Advertisement
YOU ARE HERE: LAT HomeCollectionsVoters

Propositions

Voters approve California open primary

Proposition 14 victory changes future elections for congressional, legislative and statewide offices. An experiment in state-financed political campaigns and two propositions put on the ballot by major corporations are all rejected.

June 09, 2010|By Patrick McGreevy, Los Angeles Times

Reporting from Sacramento — California voters went to the polls Tuesday and recast future elections in the state by passing a ballot measure that creates open primaries, one of five propositions on the ballot.

Gov. Arnold Schwarzenegger, who championed the open-primary measure called its passage a "historic change" that "sends a clear message that Californians are tired of partisan gridlock and dysfunction."

At the same time, voters rejected an experiment in state-financed political campaigns, while tax breaks for buildings retrofitted for earthquake safety passed by a wide margin.

Two other initiatives put on the ballot by major corporations — Proposition 16 requiring voter approval before cities can get into the electricity business, and Proposition 17 giving auto insurance companies more leeway in setting rates — were rejected by voters.

Jamie Court, president of Consumer Watch, said he was heartened that those propositions were so close despite tens of millions spent by companies that would benefit.

"I think it says the electorate isn't as stupid as the corporations think it is," Court said.

Under an open primary system, voters will no longer be limited to choosing among candidates from their own parties. Proposition 14 puts the top two vote-getters in primary races for congressional, state legislative and statewide offices, regardless of political party, in a face-off in the general election.

Backers of the measure said the shift would produce more moderate candidates because they would have to appeal to a wider group of voters.

The state Democratic and Republican parties opposed the change, as did minor parties.

"It will lead to a spike in backroom deal making [and] fewer candidates to choose from," said Ron Nehring, state GOP chairman.

Voters were also asked to decide on another proposed change in elections: Proposition 15 would have established an experiment to test public funding for campaigns. The measure, pushed by Common Cause, would have allowed candidates for secretary of state in the next two elections to receive government funding for their campaigns if they agreed to spending limits.

Secretary of state candidates in the 2014 and 2018 elections who demonstrated viability by receiving $5 donations from 7,500 registered voters would have received at least $1 million in state funds for the primary election.

The proposition also would have barred special interests from writing big campaign checks to participating politicians, in an effort to reduce the influence of those contributors.

The measure would have repealed a ban on the use of public funds for state political campaigns, raising most of the money by increasing a state fee charged to lobbyists and their clients.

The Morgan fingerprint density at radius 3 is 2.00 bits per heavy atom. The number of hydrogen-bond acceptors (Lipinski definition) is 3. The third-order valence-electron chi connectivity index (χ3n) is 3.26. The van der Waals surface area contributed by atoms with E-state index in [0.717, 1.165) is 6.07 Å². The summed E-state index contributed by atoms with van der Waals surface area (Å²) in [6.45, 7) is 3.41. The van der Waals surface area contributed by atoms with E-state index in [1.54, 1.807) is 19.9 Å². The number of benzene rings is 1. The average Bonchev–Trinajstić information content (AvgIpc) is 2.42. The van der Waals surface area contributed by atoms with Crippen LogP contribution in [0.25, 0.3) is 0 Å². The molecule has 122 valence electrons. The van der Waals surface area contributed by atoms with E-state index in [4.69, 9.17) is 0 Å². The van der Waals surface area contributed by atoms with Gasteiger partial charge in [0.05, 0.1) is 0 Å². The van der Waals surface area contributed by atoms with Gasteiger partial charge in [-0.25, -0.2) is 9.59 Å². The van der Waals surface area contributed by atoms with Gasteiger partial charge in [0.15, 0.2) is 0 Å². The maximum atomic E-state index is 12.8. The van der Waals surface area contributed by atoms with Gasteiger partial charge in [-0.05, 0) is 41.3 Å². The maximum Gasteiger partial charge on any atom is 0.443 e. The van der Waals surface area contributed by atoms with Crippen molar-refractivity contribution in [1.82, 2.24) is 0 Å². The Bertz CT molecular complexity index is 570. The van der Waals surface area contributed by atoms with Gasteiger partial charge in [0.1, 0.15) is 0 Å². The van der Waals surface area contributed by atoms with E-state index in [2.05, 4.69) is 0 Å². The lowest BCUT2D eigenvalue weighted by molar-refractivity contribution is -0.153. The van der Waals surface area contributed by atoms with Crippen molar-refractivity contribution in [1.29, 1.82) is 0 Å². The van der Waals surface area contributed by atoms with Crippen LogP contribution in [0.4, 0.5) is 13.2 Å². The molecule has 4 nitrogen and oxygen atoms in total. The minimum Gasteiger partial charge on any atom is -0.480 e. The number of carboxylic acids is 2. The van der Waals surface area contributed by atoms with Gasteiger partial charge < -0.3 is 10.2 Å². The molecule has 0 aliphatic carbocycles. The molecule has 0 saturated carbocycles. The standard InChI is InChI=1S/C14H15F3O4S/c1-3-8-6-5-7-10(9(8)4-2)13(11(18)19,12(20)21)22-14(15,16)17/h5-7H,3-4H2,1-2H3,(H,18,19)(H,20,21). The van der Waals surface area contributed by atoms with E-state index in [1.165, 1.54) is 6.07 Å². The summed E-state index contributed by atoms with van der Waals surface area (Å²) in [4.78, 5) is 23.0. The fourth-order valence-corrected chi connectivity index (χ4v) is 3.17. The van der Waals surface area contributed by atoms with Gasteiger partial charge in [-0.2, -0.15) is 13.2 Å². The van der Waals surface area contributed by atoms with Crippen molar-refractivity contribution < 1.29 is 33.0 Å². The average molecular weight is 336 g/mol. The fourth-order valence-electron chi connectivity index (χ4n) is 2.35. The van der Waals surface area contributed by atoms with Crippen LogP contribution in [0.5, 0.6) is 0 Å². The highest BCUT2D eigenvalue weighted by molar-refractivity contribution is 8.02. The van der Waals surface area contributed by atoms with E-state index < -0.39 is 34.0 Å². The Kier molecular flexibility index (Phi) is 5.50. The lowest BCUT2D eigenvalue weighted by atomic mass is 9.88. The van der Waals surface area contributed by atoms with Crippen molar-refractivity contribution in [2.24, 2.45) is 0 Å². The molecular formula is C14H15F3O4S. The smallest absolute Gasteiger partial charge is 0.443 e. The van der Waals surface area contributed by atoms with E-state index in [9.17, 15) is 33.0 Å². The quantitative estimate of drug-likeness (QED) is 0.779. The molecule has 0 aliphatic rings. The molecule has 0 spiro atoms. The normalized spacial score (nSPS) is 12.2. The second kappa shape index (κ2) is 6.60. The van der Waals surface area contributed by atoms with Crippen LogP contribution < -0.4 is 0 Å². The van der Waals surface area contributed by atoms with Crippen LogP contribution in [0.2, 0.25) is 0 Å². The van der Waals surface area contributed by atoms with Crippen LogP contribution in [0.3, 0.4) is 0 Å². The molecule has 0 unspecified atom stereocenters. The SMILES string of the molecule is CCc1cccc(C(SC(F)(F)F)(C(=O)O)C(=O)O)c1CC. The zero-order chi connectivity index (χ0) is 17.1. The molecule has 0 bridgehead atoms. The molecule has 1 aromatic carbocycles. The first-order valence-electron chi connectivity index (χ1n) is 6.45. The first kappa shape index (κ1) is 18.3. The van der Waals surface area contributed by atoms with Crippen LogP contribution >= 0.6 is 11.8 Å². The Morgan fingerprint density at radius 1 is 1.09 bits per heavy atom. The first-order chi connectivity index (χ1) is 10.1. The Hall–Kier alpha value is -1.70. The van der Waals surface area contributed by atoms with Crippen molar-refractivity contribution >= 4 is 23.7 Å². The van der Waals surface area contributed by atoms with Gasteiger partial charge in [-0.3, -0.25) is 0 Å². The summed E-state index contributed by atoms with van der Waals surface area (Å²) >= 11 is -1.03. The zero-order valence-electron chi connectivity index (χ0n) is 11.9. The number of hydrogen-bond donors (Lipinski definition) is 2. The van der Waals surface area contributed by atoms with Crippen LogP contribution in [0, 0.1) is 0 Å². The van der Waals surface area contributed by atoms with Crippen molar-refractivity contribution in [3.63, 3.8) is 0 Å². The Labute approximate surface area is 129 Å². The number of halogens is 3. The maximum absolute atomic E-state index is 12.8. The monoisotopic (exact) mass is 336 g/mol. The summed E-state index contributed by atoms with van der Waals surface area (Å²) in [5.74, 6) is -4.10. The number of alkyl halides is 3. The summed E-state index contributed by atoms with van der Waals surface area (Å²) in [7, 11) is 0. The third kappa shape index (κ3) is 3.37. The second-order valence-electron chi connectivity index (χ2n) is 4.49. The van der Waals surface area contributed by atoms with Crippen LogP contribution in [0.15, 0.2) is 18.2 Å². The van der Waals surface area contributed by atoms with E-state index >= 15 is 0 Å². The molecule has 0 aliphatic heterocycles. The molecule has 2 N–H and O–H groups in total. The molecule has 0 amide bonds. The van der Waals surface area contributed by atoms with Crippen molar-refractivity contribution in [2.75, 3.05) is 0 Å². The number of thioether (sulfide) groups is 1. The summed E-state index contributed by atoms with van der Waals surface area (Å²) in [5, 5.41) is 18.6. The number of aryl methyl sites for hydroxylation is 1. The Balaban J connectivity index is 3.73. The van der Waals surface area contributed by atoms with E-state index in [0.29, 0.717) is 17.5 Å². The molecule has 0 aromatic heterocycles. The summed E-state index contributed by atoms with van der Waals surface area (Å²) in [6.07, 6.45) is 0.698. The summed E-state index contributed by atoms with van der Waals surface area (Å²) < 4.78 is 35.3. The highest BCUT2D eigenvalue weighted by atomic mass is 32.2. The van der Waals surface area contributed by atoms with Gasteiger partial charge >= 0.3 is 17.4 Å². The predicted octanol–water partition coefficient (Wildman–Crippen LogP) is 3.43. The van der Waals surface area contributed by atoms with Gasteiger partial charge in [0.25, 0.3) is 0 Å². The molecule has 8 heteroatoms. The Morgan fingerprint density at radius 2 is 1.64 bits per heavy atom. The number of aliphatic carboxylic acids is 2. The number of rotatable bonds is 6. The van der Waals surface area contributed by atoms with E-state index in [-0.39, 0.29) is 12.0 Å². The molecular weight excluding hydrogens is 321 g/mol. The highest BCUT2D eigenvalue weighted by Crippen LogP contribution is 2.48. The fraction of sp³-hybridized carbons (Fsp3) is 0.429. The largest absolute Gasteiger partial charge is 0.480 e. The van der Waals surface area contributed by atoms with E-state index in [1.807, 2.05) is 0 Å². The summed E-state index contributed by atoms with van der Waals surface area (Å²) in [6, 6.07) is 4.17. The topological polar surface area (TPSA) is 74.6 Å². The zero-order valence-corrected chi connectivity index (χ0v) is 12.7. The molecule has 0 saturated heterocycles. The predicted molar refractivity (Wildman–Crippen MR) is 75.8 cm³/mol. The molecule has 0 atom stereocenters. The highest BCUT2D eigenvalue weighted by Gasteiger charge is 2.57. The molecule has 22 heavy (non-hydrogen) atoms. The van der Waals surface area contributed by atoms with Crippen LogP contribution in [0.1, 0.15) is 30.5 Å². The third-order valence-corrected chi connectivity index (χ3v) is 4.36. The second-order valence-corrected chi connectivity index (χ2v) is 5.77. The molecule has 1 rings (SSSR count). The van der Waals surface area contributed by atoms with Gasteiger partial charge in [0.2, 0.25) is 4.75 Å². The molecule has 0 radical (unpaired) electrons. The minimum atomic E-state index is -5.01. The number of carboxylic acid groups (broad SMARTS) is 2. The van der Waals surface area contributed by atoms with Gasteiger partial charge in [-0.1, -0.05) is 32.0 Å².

The California Chamber of Commerce and the Howard Jarvis Taxpayers Assn. opposed Proposition 15, arguing that it would open the door to tapping other public funding, beyond lobbyist fees, for political campaigns.

"With a $20-billion [state] budget shortfall, it's a horrible idea," said Richard Wiebe, a spokesman for the opposition campaign.

Pacific Gas and Electric Co. spent $46 million on its campaign for Proposition 16, which would have required local government agencies to obtain approval of two-thirds of voters before providing electricity service to new customers. The measure also would have called for a two-thirds vote before the expansion of service beyond current coverage areas if public funds or bonds were used.

"We think people should have a right to vote when local governments spend their money to go into the electric utility business," said Robin Swanson, a spokeswoman for the campaign.

The measure was opposed by groups including Consumer Watchdog, which said that PG&E was just protecting its turf and that electricity customers would suffer.

Proposition 17 would have allowed automobile insurance companies to base their prices in part on a driver's history of insurance coverage, authorizing discounts for those who have kept their coverage even if they changed insurance companies.

The measure, on which Mercury Insurance spent $16 million, would have allowed insurance companies to increase the cost of insurance for drivers who have not maintained continuous insurance coverage.

The least controversial measure on Tuesday's ballot was Proposition 13 which provides that certain construction projects to make buildings safer during earthquakes will not trigger reassessments that could increase property taxes on the structures.

patrick.mcgreevy@latimes.com

Advertisement
Los Angeles Times Articles
|
|
|